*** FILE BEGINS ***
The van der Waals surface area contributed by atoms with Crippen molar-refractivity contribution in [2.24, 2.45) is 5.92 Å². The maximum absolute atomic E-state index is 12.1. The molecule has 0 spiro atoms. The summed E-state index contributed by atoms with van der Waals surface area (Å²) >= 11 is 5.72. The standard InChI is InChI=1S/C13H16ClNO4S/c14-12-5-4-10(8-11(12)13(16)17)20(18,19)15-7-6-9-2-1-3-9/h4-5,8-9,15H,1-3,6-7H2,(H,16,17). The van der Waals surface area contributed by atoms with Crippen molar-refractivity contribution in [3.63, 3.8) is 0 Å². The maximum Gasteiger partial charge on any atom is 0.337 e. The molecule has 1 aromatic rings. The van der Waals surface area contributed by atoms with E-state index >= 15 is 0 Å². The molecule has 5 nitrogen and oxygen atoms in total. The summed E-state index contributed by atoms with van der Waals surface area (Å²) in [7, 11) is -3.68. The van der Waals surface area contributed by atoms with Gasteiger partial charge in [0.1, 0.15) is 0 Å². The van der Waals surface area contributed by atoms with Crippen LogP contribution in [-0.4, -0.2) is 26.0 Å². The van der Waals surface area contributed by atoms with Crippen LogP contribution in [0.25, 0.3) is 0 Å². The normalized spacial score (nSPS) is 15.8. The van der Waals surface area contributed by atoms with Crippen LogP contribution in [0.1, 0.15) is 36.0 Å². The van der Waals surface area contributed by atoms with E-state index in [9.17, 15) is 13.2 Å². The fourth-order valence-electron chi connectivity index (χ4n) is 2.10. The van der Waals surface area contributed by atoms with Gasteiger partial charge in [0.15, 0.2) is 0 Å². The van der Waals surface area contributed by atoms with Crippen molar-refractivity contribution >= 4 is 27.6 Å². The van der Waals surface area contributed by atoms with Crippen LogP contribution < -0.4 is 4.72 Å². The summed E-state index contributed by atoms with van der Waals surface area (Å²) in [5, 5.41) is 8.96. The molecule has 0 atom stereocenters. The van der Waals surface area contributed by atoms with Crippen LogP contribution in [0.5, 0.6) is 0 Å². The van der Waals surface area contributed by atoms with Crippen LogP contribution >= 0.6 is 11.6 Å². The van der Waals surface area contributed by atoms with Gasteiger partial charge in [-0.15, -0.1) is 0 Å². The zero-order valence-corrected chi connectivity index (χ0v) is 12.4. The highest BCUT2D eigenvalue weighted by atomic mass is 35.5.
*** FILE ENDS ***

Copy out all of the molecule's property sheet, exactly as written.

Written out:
The van der Waals surface area contributed by atoms with Crippen molar-refractivity contribution in [2.24, 2.45) is 5.92 Å². The maximum absolute atomic E-state index is 12.1. The molecule has 0 spiro atoms. The summed E-state index contributed by atoms with van der Waals surface area (Å²) >= 11 is 5.72. The standard InChI is InChI=1S/C13H16ClNO4S/c14-12-5-4-10(8-11(12)13(16)17)20(18,19)15-7-6-9-2-1-3-9/h4-5,8-9,15H,1-3,6-7H2,(H,16,17). The van der Waals surface area contributed by atoms with Crippen molar-refractivity contribution in [3.63, 3.8) is 0 Å². The maximum Gasteiger partial charge on any atom is 0.337 e. The molecule has 1 aromatic rings. The van der Waals surface area contributed by atoms with E-state index >= 15 is 0 Å². The molecule has 5 nitrogen and oxygen atoms in total. The summed E-state index contributed by atoms with van der Waals surface area (Å²) in [7, 11) is -3.68. The van der Waals surface area contributed by atoms with Gasteiger partial charge in [0.1, 0.15) is 0 Å². The van der Waals surface area contributed by atoms with Crippen LogP contribution in [-0.4, -0.2) is 26.0 Å². The van der Waals surface area contributed by atoms with Crippen LogP contribution in [0.25, 0.3) is 0 Å². The normalized spacial score (nSPS) is 15.8. The van der Waals surface area contributed by atoms with Crippen LogP contribution in [0.1, 0.15) is 36.0 Å². The van der Waals surface area contributed by atoms with E-state index in [9.17, 15) is 13.2 Å². The fourth-order valence-electron chi connectivity index (χ4n) is 2.10. The van der Waals surface area contributed by atoms with Gasteiger partial charge in [0.15, 0.2) is 0 Å². The van der Waals surface area contributed by atoms with Crippen molar-refractivity contribution >= 4 is 27.6 Å². The van der Waals surface area contributed by atoms with Crippen LogP contribution < -0.4 is 4.72 Å². The summed E-state index contributed by atoms with van der Waals surface area (Å²) in [5, 5.41) is 8.96. The molecule has 0 atom stereocenters. The van der Waals surface area contributed by atoms with Crippen LogP contribution in [0.5, 0.6) is 0 Å². The van der Waals surface area contributed by atoms with Crippen LogP contribution >= 0.6 is 11.6 Å². The van der Waals surface area contributed by atoms with Gasteiger partial charge in [-0.15, -0.1) is 0 Å². The zero-order valence-corrected chi connectivity index (χ0v) is 12.4. The highest BCUT2D eigenvalue weighted by atomic mass is 35.5.